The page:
Or is the sky falling?
Writing in The Guardian, biologist and technology critic David King lays out his concern lest “consumer genomics” lead to “consumer eugenics.” Noting that consumer approaches to surgical “enhancement” generally reflect the use of money to adapt our bodies so they conform to conventional notions of perfection, he fears exactly the same tendency with interventions at the gene level:8
“Once you start creating a society in which rich people’s children get biological advantages over other children, basic notions of human equality go out the window. Instead, what you get is social inequality written into DNA. Even using low-tech methods, such as those still used in many Asian countries to select out girls (with the result that the world is short of more than 100 million women), the social consequences of allowing prejudices and competitiveness to control which people get born are horrific.
“Most ‘enhancements’ in current use, such as those in cosmetic surgery, are intended to help people conform to expectations created by sexism, racism and ageism. More subtly, but equally profoundly, once we start designing our children to perform the way we want them to, we are erasing the fundamental ethical difference between consumer commodities and human beings. Again, this is not speculation: there is already an international surrogacy market in which babies are bought and sold. The job of parents is to love children unconditionally, however clever/athletic/superficially beautiful they are; not to write our whims and prejudices into their genes.”
On reporting CRISPR-Cas9
There’s no one standard way to report on technological achievements, including controversial ones, though there are better ways and worse ways. Comment/OpEd pages properly give opportunity to those with clear and often strongly-held views. Clickbait listicles can be fun – and also useful to those few readers who go beyond them to review the original articles they collect.
But what about news reporting? This has hardly been a scientific survey of CRISPR-Cas9 reportage; it’s a sampling, but it’s one that will withstand scrutiny, at least in the English language press.
While the New York Times piece is a more serious piece of writing, the NYT and the Daily Telegraph are both examples of a distinctive genre. There’s a pattern. Perhaps they teach this in journalism school.
To report a tech or scientific achievement, the lede needs to focus on the achievement or promise. Then a few paras later note that it “raises questions” about ethics (or safety, or some other external factor). Then carry on with the descriptive material on the research, its potential benefits, the scientists involved, and so on. Then return to the ethics issue, and conclude with a quote, from someone in a position of authority, to reassure the reader that all is well. All those anxieties we raised six column inches earlier can be laid to rest. Serious, smart, expert people aren’t bothered about them. Sex is fun and inexpensive, so why would everyone decide to use in vitro fertilization to get a designer baby (as the NYT quotes bioethicist Alta Charo)? Or, in the Telegraph’s version, all we need is to get moving with curing diseases is getting rid of restrictive laws supported by people with an irrational fear of “designer babies” (as the doctor from UCL tells us).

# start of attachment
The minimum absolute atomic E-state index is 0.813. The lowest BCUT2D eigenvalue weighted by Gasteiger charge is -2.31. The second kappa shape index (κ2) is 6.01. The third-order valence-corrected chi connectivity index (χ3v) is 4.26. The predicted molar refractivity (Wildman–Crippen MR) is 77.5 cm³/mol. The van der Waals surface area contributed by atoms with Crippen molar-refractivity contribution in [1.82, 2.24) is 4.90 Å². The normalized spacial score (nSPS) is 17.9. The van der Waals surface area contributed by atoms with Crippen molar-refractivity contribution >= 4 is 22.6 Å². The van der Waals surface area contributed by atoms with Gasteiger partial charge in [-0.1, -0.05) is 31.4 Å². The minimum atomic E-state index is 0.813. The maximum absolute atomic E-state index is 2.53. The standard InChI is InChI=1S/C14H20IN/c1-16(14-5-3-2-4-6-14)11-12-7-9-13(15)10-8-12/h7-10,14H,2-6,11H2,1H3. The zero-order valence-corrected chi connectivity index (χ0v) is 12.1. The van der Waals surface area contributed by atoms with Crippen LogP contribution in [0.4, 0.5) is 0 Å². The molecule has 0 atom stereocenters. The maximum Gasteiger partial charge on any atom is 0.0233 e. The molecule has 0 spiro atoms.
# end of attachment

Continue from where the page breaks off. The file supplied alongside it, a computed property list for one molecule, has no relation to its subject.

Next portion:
It’s an effective formula, at least from one perspective. It checks the ethics box, though it then uses the discussion of ethics to dismiss the ethical concerns that have been raised. One problem with this approach is that – as Dr. Helen O’Neill implies – policy choices are fundamentally related to popular opinion. Whether or not we take the view that ethical issues are significant in themselves, they are hugely important in shaping citizens’ perceptions of technology and therefore the frame of reference for policymaking.
Yet the net effect of reporting and then dismissing ethical issues, deliberately or otherwise, is to assist in ‘laundering’ the technology of its ethical questions, and thereby promoting it. At a minimum, a respectful citing of ‘experts’ taking different views would establish that these issues are open and needing to be addressed.
The contrast with the cloning controversy is instructive. Right from the start, most reporting focused on the ‘brave new world’ spectre raised by Dolly’s cloning. Editors plainly decided that cloning – at least, potential cloning of humans – was beyond the pale, and that reporting could focus on the controversy, not the technology itself. A more extended review would examine how the cloning issue soon merged with controversy about human embryonic stem cell research; and also, how the Raelian cult – led by a French-Canadian former racing-car driver, and committed to cloning – succeeded in dominating the news with its outlandish claims of clonal human births.
But this simple point seems clear. We need a model for reporting controversial science and technology developments that can combine with equal seriousness the science and the ethical questions. The model on display in these pieces from the New York Times and the Daily Telegraph was not that one.
I know David King, Alta Charo, George Church and Greg Stock (see further reading) personally (though not well); none was consulted in the writing of this piece. Also, I served as an advisor to the US delegation to the United Nations General Assembly in the UN cloning process referenced.
There’s a huge literature on the issue of human “enhancement,” whether biologists and technologists should be free to develop such techniques, and whether people should be free to avail themselves of them. For example:
- Peter Franklin: Are you on CRISPR? You soon will be.
- Engineering the Human Germline: An Exploration of the Science and Ethics of Altering the Genes We Pass to Our Children (2000, Oxford University Press) (Co-editor with John Campbell).
- Redesigning Humans: Our Inevitable Genetic Future (2002, Houghton Mifflin)
- Also of continuing importance is the short essay by C.S. Lewis, dating from 1943, on the question of making inheritable genetic changes: “The Abolition of Man.” Available here.